In a 1985 edition of Southern Changes: The Journal of the Southern Regional Council, Allen Tullos penned an article on the attempted prosecution of three civil rights activists for voter fraud in West Alabama. Tullos’s article, “Crackdown in the Black Belt,” was recently cited in a New York Times piece about the nomination of Jeff Sessions as Attorney General. Sessions was the United States attorney in West Alabama who pursued and lost the case against the activists in 1986. Check out the excerpt below and read the full Times article, “The Voter Fraud Case Jeff Sessions Lost and Can’t Escape.” Dr. Tullos is Professor of History and Co-Director of the Emory Center for Digital Scholarship.
In Perry County, the polls were only open for four hours in the afternoon, even though nearly one-third of adults worked outside the county and another 15 percent were over the age of 65. White voters used absentee balloting to keep their level of participation high among local residents and also to include some who had moved away. “Letters would go out from white elected officials to a list of people they knew who owned land locally but lived elsewhere: ‘Make sure you vote absentee,’” says Allen Tullos, a historian at Emory University who has written about the Turner case. “The white power structure felt under siege, so there was a sense of ‘We’ve got to call in our friends and families to roll this back.'”
Congratulations to Dr. Tehila Sasson, Assistant Professor of History and a new colleague in the Emory History Department, for receiving the International Global History Research Award for 2016. Given by the The Universities of Basel, Heidelberg and Sydney, the award supports Sasson’s proposed conference, titled “Global Histories of Natural Resources.” Read more about the award, conference, and Professor Sasson’s work here.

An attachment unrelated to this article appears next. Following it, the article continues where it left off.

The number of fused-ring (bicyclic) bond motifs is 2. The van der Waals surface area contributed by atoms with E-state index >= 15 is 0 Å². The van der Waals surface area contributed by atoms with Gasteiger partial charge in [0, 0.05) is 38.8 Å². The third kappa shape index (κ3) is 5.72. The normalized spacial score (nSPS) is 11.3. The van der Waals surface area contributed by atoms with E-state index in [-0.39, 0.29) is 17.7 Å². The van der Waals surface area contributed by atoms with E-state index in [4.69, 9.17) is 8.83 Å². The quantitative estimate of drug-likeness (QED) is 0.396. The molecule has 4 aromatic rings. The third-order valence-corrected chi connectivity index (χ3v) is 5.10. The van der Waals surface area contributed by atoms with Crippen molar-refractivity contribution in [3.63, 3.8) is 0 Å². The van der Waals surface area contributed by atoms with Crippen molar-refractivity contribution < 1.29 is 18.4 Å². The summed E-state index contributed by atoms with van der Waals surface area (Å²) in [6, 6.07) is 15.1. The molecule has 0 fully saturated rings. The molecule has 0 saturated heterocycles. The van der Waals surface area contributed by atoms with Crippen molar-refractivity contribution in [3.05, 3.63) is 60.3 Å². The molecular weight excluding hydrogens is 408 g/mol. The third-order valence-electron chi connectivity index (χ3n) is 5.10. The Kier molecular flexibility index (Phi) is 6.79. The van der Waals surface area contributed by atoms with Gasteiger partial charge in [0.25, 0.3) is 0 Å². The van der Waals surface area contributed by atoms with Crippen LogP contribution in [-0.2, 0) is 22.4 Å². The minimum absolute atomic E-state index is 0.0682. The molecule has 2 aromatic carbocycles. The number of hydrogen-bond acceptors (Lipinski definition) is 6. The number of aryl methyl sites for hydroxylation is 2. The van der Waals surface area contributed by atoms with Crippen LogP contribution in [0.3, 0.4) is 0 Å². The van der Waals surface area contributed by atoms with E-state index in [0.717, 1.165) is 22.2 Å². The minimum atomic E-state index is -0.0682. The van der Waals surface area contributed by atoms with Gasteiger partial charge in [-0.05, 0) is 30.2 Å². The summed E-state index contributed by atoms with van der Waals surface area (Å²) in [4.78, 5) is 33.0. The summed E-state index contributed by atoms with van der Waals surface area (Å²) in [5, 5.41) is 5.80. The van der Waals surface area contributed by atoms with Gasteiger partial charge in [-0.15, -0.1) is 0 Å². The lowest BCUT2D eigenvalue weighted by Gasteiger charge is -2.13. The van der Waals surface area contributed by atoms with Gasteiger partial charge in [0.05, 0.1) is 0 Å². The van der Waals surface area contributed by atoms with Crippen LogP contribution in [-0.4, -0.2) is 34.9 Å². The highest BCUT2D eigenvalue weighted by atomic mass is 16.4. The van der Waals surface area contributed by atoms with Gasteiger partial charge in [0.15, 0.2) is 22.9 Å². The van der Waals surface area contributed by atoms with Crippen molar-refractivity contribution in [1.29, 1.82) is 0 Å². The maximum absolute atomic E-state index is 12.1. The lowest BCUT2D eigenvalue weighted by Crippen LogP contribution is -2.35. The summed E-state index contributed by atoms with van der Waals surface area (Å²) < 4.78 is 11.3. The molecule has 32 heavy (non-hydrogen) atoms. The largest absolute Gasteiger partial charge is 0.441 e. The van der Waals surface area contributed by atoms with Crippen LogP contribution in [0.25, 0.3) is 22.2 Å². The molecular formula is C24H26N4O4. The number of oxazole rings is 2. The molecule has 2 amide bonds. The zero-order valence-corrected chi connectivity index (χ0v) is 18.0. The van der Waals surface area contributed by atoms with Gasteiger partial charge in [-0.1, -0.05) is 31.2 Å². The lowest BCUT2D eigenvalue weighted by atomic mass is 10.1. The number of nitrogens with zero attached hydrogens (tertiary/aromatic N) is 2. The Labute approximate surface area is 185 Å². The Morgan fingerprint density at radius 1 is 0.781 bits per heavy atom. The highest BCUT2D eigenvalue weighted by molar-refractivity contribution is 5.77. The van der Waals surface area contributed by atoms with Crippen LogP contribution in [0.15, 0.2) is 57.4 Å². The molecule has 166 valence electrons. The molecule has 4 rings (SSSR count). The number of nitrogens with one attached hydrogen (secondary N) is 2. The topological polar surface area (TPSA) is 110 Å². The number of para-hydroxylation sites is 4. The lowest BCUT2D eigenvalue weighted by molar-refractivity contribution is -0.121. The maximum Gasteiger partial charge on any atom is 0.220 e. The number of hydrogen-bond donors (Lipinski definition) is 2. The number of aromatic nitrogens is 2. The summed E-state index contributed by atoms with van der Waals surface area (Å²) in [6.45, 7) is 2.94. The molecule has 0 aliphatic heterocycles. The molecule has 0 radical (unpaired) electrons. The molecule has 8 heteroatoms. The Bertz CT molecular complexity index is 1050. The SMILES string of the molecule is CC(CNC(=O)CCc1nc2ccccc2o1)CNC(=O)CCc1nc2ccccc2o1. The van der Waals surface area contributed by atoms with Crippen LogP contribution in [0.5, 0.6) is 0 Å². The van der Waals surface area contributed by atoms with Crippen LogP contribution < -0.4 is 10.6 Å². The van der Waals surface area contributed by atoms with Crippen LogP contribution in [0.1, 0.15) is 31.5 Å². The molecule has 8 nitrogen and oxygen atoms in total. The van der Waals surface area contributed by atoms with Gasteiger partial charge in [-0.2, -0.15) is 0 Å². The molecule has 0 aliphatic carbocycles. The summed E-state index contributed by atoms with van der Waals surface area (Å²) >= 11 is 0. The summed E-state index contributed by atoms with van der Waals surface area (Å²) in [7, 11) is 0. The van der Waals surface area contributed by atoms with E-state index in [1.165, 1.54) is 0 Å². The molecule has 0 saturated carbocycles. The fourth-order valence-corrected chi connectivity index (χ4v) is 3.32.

Photo from the Bom Retiro neighborhood in São Paulo, Brazil, the test case for “Metropolis, Migration and Mosquitoes.” Photo from Wikimedia Commons.
Dr. Jeffrey Lesser, History Department Chair and Samuel Candler Dobbs Professor of History, will co-teach an interdisciplinary course, “Metropolis, Migration and Mosquitoes,” in the spring semester 2017. Recently featured by the Emory News Center as a timely, creative, and cool course, the class will be led by Lesser along with Uriel Kitron, Goodrich C. White Professor and Chair of Environmental Sciences, and Ana Teixeira, Director of the Portuguese Language Program and Lecturer in Portuguese, Spanish & Portuguese. Guest lecturers will include Thomas D. Rogers, Director of Graduate Studies and Associate Professor of Modern Latin American History. Check out the course description below, and browse some of Emory’s other unique offerings this semester.
The course will analyze how “health” has been understood over time by both populations and providers using diverse methodologies, both traditional and novel. Using the Bom Retiro neighborhood of São Paulo as a test case, students will analyze disease patterns and prevention within a historical perspective. They will also analyze how questions of class, race and gender have led to historically different incidences of, and responses to, disease, understanding the relationship between cultural attitudes, exposure to diseases and access to health care.